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17

Jun
2016

In Review

By Elizabeth Wroten

Nonfiction Review: Cesar: Si, Se Puede! Yes, We Can! by Carmen Bernier-Grand

On 17, Jun 2016 | In Review | By Elizabeth Wroten

CesarCesar: Si, Se Puede! Yes, We Can! written by Carmen T. Bernier-Grand, illustrated by David Diaz

From Goodreads: Born in 1927 in Yuma, Arizona, César Chavez lived the hard-scrabble life of a migrant worker during the depression. He grew to be a charismatic leader and founded the National Farm Workers Association, an organization that fought for basic rights for his fellow farm workers.

This is a book we already have in our library and I’m very glad we do. Not only is it a great poetry and picture book biography, but I think in California it’s especially important we have materials on Cesar Chavez and migrant farm workers.

I absolutely love Harvesting Hope by Kathleen Krull and read it out loud to my second and third grade students this past year around Cesar Chavez day. None of them were aware of who Chavez was or what he had done. They were only vaguely aware of the migrant farm workers who plant, tend and pick most of our produce. And we live in California’s Central Valley. Our curriculum does a good job of talking about and presenting slavery and even the Civil Rights Movement (thanks to our music teacher, of all people) but we don’t talk much about the struggles of people other than African Americans.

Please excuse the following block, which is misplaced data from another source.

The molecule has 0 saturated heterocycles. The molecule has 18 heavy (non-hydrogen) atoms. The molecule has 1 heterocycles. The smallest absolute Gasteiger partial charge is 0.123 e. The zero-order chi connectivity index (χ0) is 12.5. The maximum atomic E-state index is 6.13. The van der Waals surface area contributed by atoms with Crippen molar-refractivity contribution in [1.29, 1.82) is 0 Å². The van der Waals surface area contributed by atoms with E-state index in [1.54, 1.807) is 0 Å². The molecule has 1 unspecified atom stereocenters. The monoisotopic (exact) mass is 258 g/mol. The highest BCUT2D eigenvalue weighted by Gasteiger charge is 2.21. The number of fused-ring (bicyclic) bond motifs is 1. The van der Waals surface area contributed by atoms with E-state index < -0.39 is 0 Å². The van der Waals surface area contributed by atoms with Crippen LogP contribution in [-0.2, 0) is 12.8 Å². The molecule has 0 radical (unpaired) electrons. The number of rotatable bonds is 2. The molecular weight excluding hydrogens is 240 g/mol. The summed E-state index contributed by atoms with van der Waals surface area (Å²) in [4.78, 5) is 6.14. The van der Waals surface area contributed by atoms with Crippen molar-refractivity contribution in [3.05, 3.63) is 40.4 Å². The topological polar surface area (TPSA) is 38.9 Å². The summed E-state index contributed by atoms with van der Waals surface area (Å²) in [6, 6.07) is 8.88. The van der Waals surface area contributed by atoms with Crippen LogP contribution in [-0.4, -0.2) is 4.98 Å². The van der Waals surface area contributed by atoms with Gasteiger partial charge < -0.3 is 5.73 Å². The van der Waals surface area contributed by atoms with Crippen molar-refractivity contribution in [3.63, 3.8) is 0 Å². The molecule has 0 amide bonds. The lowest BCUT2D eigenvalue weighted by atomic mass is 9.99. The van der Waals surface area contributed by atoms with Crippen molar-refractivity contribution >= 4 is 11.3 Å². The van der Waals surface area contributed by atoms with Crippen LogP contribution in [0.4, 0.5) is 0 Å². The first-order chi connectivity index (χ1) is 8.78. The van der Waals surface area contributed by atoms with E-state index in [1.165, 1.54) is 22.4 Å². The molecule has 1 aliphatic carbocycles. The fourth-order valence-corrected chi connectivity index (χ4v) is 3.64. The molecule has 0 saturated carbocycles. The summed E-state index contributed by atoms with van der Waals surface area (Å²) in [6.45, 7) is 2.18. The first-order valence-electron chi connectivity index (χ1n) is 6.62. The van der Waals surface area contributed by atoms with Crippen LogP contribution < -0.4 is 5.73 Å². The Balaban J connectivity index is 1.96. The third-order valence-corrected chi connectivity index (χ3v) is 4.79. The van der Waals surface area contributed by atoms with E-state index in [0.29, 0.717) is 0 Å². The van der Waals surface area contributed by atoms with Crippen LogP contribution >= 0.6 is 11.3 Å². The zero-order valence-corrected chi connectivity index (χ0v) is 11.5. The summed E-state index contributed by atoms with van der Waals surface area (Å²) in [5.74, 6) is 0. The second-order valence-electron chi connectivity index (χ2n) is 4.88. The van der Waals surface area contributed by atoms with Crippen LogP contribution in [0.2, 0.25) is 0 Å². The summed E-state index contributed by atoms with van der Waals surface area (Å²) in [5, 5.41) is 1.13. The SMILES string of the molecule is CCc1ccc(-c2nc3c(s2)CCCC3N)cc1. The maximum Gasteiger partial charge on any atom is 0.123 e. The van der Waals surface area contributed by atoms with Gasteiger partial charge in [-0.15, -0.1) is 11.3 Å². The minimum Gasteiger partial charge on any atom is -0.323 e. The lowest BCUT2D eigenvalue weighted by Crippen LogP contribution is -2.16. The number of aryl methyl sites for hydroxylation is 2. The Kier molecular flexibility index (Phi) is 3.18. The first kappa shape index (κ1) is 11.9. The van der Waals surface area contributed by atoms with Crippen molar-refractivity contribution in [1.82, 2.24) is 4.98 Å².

In Cesar the poems got a bit confusing in the middle of Cesar’s life, but either with a little background information (provided by the author’s notes in the back or a teacher) kids won’t have any trouble getting through. Not only does poetry let children approach difficult topics, it can also makes reading feel like a breeze. Short lines, few words on a page, and rhythm and rhyme help those reluctant and struggling readers through a whole book. And yet, it conveys so much. So much emotion and information and story.

I think Cesar is worth having in most library collections, but I would recommend making sure you have more resources about either Chavez or the fight for farm workers. I also recommend having Separate Is Never Equal by Duncan Tonatiuh about Sylvia Mendez. All these books together, in a small strong collection, will give students a more complete picture of the struggle for civil rights and more awareness about where their food comes from.

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16

Jun
2016

In Review

By Elizabeth Wroten

Picture Book Review: Float by Daniel Miyares

On 16, Jun 2016 | In Review | By Elizabeth Wroten

FloatFloat illustrated by Daniel Miyares

From Goodreads: A little boy takes a boat made of newspaper out for a rainy-day adventure. The boy and his boat dance in the downpour and play in the puddles, but when the boy sends his boat floating down a gutter stream, it quickly gets away from him. So of course the little boy goes on the hunt for his beloved boat, and when the rain lets up, he finds himself on a new adventure altogether.